I made a Raspberry PI c64 image a few years back, but never released it on this site. To install it, you’ll need an 8gb compatible SD card, a disk imaging program such as win32diskimager, and a Raspberry PI 2.0 (though all newer pi’s should technically work).
This includes a port of vice64, 2400 baud modem emulator with tcpser (needs to be implemented but it’s there. See below.), and a joystick emulator to play games built in. GPIO pinouts for the joystick ports are included in the dox to hook up your old 9 pin style C64 joysticks to the Raspberry PI.
Image file: http://www.mediafire.com/download/3a9jh3stnfq3k34/pi64.zip
To get the modem emulator running, exit out of vice emulator after it boots (F12 -> quit), follow these instructions:
tcpser -v 25232 -p 6400 -s 2400 &x64
vice will reboot, load up striketerm, the defaults will be for the user port at 2400 baud, and you should be able to get an at/ok response in the terminal.
Hey it’s been a while.
My activity in the C64 BBS Scene has declined over the past few years, but wanted to give a heads up on a few things:
- There’s no strikelink cables available at the moment, but building your own still works! Instructions are in this blog (scroll down)
- The UDI BBS has been down for over a year now and will probably stay that way. If I redid it, it would probably just look like the amazing Particles BBS anyway. (amazing work getting every feature of Centipede to run on a real 128, along with usenet! Genius!)
- The Commodore BBS Outpost has a list of all the currently active BBS Systems. The list I was hosting has been removed as it was REALLY outdated. The CBBS Outpost link is on the right.
- ShadowM needs help with his Qlink Rebooted project. Links to ShadowM’s page is on the right.
- There might not be any more versions of Striketerm for 2 reasons. 1. I lost the harddrive in 2014 that had the source code. 2. If I did a new version it would be done entirely in assembly, which would take quite a bit of time to write. The last version Striketerm 2014 still works pretty well, so that’s the one to use if you dig the program.
Afterlife is now on CSDB,
Spreaddisks are only on the BBS, but the issues are available for download at CSDB
Compiled all the NTSC compatible releases from X2014, the amazing party in the Netherlands.
Not included for USA C64 users:
Frantic – Side 2 crashes
Uncensored – doesn’t boot after gcr loader gets enabled
RGB crashes after intro
Comaland doesnt like loader
Darwins green crashes on loader
Hackers demo crashes on loader
Some amazing stuff we won’t get to see in the USA unless someone takes a stab at some fixing, though that might be a bit impossible if not just highly unlikely. As it is, we have about 9 disksides full of stuff to enjoy.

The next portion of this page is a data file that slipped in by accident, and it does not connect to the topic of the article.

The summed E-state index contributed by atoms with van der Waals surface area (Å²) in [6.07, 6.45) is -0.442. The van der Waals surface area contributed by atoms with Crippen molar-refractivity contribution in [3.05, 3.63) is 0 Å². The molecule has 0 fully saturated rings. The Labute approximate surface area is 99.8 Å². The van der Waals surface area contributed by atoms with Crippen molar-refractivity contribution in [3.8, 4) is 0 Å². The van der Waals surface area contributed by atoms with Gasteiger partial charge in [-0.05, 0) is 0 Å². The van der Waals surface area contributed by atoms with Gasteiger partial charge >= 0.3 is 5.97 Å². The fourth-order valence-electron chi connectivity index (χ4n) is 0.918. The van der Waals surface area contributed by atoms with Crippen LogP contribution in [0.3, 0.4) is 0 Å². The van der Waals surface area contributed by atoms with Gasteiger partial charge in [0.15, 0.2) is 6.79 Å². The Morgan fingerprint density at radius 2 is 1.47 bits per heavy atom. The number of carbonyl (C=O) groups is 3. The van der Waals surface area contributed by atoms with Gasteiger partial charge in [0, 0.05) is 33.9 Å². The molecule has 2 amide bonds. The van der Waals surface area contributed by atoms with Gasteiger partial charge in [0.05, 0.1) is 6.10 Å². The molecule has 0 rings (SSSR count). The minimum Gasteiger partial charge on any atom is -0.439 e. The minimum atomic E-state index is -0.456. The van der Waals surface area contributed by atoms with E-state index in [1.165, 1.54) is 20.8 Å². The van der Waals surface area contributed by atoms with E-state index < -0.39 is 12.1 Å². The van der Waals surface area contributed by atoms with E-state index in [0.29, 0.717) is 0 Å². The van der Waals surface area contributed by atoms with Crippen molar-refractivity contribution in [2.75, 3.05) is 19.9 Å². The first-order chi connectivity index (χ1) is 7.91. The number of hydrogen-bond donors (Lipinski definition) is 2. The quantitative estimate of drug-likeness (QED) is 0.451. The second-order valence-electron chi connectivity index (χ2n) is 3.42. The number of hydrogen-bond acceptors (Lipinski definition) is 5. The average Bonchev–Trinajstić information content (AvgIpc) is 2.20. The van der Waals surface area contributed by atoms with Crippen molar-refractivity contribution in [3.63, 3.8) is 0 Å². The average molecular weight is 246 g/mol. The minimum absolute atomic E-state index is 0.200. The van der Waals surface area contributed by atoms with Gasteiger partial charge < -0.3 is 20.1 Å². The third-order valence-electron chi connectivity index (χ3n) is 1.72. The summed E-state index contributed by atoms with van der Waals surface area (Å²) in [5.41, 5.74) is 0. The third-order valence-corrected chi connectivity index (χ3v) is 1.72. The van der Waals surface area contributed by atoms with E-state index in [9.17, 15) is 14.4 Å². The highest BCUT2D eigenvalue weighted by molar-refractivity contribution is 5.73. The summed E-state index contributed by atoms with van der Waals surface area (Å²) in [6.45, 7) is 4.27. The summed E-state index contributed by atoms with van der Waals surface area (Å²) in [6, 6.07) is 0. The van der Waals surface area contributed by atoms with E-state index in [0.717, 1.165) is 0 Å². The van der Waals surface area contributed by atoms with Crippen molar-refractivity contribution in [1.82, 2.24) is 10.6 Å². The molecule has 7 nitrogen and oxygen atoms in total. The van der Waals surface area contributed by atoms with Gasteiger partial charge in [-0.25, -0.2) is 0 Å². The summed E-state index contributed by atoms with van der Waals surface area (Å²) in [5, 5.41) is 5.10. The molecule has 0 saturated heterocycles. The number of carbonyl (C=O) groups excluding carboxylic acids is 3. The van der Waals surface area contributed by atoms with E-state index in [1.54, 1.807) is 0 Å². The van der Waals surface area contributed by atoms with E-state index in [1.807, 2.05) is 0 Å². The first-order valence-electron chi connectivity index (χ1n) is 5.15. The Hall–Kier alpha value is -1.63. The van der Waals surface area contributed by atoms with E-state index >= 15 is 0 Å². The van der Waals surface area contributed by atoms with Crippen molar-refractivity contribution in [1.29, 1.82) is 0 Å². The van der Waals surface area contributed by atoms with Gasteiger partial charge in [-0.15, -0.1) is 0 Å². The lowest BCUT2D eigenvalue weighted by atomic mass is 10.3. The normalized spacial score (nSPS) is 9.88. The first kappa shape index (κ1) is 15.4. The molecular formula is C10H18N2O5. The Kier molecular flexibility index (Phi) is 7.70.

Another useful hack. We have macs at my house. All my roommates have macs. Not one pc in the bunch. The only way I’ve been able to BBS at home is using the Comet, hooked to the mac, using the mac’s wifi, and using the Ethernet cable to chain to the Comet. But I’m stuck at 2400 baud with that solution.
Getting TCPSer4j working on the mac was a 12 hour exercise in futility. If anyone can figure that out, be my guest. No luck there. (Using 10.5 Leopard btw)
So, I figured, instead of the comet, let’s get a simple Raspberry PI Solution going. TCPSER can do ANY Baud Rate I want, and pl2303 devices (such as the Strikelink or any other Serial<>USB Device) do not need additional drivers for the PI – they’re already included in the raspbian distro. It’s Built into the system. so let’s give it a shot.
Installing TCPSER is easy on the PI. If you haven’t done it yet.
sudo apt-get install tcpser
That should be it, then from commad line, just run:
tcpser -d /dev/ttyUSB0 -p 6400 -s 9600 -l 4
-d is the device. Yours should be at ttyUSB0, but in case it doesnt work, try USB1, 2, etc. -p is the port. -s is the speed. Strikelink Ultra does 9600 so use that option. -s 38400 for swiftlink/turbo232 etc. -l 4 is the logging level, i always use this.
Plug her in and you’ve got a cheap solution based out of a pi. That took 15 minutes to get running, way better than trying to get the mac rolling. Enjoy!
A reader named Mike sent this in. He wanted to use his Raspberry Pi as the modem emulator, and his Mac with Vice to call BBSes. Here’s the working combo he came up with:
1. Install tcpser on my Raspberry Pi.
2. Run tcpser with this command line:
tcpser -v 25232 -p 6400 -tSs -l 7 -i “k0” -s 2400 -N “/tmp/noanswer.txt” -B “/tmp/busy.txt”
3. In Mac VICE, alter these:
:: Peripherals: Cartridges: ACIA disabled (uncertain if needed)
:: Peripherals: Cartridges: Userport RS232: Baud Rate 2400 / Enabled/ Device 4
:: Peripherals: RS232: Device 4: |nc IP.to.Pi.xx 25232
Hey everyone, I have 4 strikelinks available for $20 (plus $5 shipping outside of the usa). Send me a msg. firstname.lastname@example.org
Also starting a new diskmag / weekly spreaddisk called “Afterlife”. Afterlife is a 1 file weekly news note that has stuff of interest to American / Canadian sceners and some cool old school hacking / phreaking stuff as well. Basically, anything i want to put in there I do, so you can catch up and play the latest games, and generally have a new diskside or two every week to enjoy.
Here’s issue 1